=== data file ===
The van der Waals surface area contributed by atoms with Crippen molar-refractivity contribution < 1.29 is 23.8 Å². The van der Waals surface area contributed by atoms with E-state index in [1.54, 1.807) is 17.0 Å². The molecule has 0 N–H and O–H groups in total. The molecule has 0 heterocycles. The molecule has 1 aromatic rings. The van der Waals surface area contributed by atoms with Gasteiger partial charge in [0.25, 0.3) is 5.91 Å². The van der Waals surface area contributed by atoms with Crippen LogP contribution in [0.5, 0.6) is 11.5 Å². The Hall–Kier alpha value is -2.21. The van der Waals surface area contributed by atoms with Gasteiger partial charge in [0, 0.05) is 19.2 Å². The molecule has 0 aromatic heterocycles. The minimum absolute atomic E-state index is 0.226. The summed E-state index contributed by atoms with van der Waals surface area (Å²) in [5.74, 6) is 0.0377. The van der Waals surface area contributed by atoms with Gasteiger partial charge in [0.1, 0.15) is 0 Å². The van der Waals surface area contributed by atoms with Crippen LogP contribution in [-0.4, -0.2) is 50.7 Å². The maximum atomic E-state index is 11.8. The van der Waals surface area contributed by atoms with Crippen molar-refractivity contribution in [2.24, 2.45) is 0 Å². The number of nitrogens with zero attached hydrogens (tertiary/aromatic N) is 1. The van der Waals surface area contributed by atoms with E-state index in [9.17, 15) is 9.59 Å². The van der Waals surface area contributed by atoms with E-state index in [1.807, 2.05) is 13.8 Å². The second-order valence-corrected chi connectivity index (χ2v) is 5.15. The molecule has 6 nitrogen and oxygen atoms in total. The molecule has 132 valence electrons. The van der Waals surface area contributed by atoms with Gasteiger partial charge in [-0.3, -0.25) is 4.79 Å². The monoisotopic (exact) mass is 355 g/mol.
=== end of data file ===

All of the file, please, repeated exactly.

The van der Waals surface area contributed by atoms with Crippen molar-refractivity contribution < 1.29 is 23.8 Å². The van der Waals surface area contributed by atoms with E-state index in [1.54, 1.807) is 17.0 Å². The molecule has 0 N–H and O–H groups in total. The molecule has 0 heterocycles. The molecule has 1 aromatic rings. The van der Waals surface area contributed by atoms with Gasteiger partial charge in [0.25, 0.3) is 5.91 Å². The van der Waals surface area contributed by atoms with Crippen LogP contribution in [0.5, 0.6) is 11.5 Å². The Hall–Kier alpha value is -2.21. The van der Waals surface area contributed by atoms with Gasteiger partial charge in [0, 0.05) is 19.2 Å². The molecule has 0 aromatic heterocycles. The minimum absolute atomic E-state index is 0.226. The summed E-state index contributed by atoms with van der Waals surface area (Å²) in [5.74, 6) is 0.0377. The van der Waals surface area contributed by atoms with Gasteiger partial charge in [0.1, 0.15) is 0 Å². The van der Waals surface area contributed by atoms with Crippen LogP contribution in [-0.4, -0.2) is 50.7 Å². The maximum atomic E-state index is 11.8. The van der Waals surface area contributed by atoms with Crippen molar-refractivity contribution in [2.24, 2.45) is 0 Å². The number of nitrogens with zero attached hydrogens (tertiary/aromatic N) is 1. The van der Waals surface area contributed by atoms with E-state index in [9.17, 15) is 9.59 Å². The van der Waals surface area contributed by atoms with E-state index in [1.807, 2.05) is 13.8 Å². The second-order valence-corrected chi connectivity index (χ2v) is 5.15. The molecule has 6 nitrogen and oxygen atoms in total. The molecule has 132 valence electrons. The van der Waals surface area contributed by atoms with Gasteiger partial charge in [-0.3, -0.25) is 4.79 Å². The monoisotopic (exact) mass is 355 g/mol.